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Hank Aaron holds up the ball that broke Babe Ruth's home run record in Atlanta, Ga., on April 8, 1974. Credit - Getty Images/Bettmann Archive
With a single swing of a baseball bat through a misty Atlanta evening in 1974, a fast, gracious stroke that sent a ball soaring over the fence in left center field and knocked Babe Ruth right out of the record books, Hank Aaron—who died in his sleep on Jan. 22 at the age of 86—offered America nothing less than a remedy for its ills. He offered dignity and commitment over putrid cynicism, courage in the face of hatred.
The venom that Aaron faced in the early 1970s was strong as a he closed in on Babe Ruth’s then all-time career record of 714 home runs. Aaron received so much mail—much of it hate mail, filled with death threats—that the U.S. Postal Service gave him a plaque for the flood of correspondence, according to CNN.
“I hope you don’t break the Babe’s record,” read one note. “How do I tell me kids that a [slur] did it.” This note was signed: “KKK (Forever).” “You are not going to break his record established by the great Babe Ruth if I can help it,” read another. “Whites are far more superior than [slur] . . . My gun is watching your every black move.”
In the wake of the civil rights movement of the 1960s, Aaron’s chase for the record laid bare the raw racism prevalent in the early 1970s, and which stubbornly persists today. “Hank Aaron’s home run record exposed America,” says Harry Edwards, the famed sociologist and activist who helped organize the Black power salute at the 1968 Olympics, “and the steepness of the hill to be climbed.”
But despite the deep personal toll the chase laid on Aaron, whose family was also threatened during the ordeal, there he stood on the night of April 8, 1974, bearing down on a fastball from Los Angeles Dodgers pitcher Al Downing, putting 715 into the books. Nearly one in four American television sets were tuned into watch Aaron make history. As he approached second base on his home run trot, stoic — Aaron might have smiled slightly — he slapped hands with Dodgers second baseman Davey Lopes, who offered congratulations. As he rounded the base, two white young men, who seemed to appear out of nowhere, ran alongside Aaron. His bodyguard, up in the stands, considered reaching for the pistol in his binocular case. If Aaron, with tensions so high in Atlanta after receiving so many vitriolic threats, had slugged the teens, reasonable people would have understood why. But the pair just patted him on the chest and shoulder. Aaron kept his calm, continuing his march, undeterred, towards home plate.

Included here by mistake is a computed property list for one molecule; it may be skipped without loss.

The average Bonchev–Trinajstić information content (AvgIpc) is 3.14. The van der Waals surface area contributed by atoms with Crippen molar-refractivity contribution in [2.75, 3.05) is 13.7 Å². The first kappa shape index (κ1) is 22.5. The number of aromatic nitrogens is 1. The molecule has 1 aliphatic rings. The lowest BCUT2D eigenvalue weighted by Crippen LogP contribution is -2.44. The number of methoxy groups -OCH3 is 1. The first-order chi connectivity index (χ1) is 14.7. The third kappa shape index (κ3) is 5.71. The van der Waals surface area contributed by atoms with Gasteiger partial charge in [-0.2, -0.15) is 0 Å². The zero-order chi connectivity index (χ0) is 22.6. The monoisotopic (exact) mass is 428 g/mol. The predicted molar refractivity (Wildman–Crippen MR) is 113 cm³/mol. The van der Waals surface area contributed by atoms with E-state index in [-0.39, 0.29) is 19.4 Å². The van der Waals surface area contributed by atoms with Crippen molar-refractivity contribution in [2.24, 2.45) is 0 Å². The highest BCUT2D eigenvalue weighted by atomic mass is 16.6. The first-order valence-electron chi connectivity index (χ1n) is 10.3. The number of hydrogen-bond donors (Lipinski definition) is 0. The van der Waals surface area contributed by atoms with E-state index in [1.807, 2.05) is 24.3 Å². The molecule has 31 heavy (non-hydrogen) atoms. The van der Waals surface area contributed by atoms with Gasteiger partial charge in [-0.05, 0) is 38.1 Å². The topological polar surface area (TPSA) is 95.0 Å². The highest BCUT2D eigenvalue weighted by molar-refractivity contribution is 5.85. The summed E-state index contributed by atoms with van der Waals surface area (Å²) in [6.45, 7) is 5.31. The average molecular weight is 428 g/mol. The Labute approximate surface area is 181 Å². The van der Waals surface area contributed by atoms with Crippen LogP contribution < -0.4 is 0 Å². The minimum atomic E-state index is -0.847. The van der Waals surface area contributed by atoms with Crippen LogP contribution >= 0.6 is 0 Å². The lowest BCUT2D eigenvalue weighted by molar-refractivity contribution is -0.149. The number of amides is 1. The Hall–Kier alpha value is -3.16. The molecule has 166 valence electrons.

“It is over,” said legendary Dodgers broadcaster/poet Vin Scully. “And for the first time in a long time that poker face of Aaron shows tremendous relief … What a marvelous moment for Atlanta and the state of Georgia. What a marvelous moment for the country and the world. A Black man is getting a standing ovation in the Deep South for breaking a record of an all-time baseball idol.”
“I’d just like to thank God it’s over with,” Aaron, who received the Presidential Medal of Freedom in 2002 from George W. Bush, said afterwards.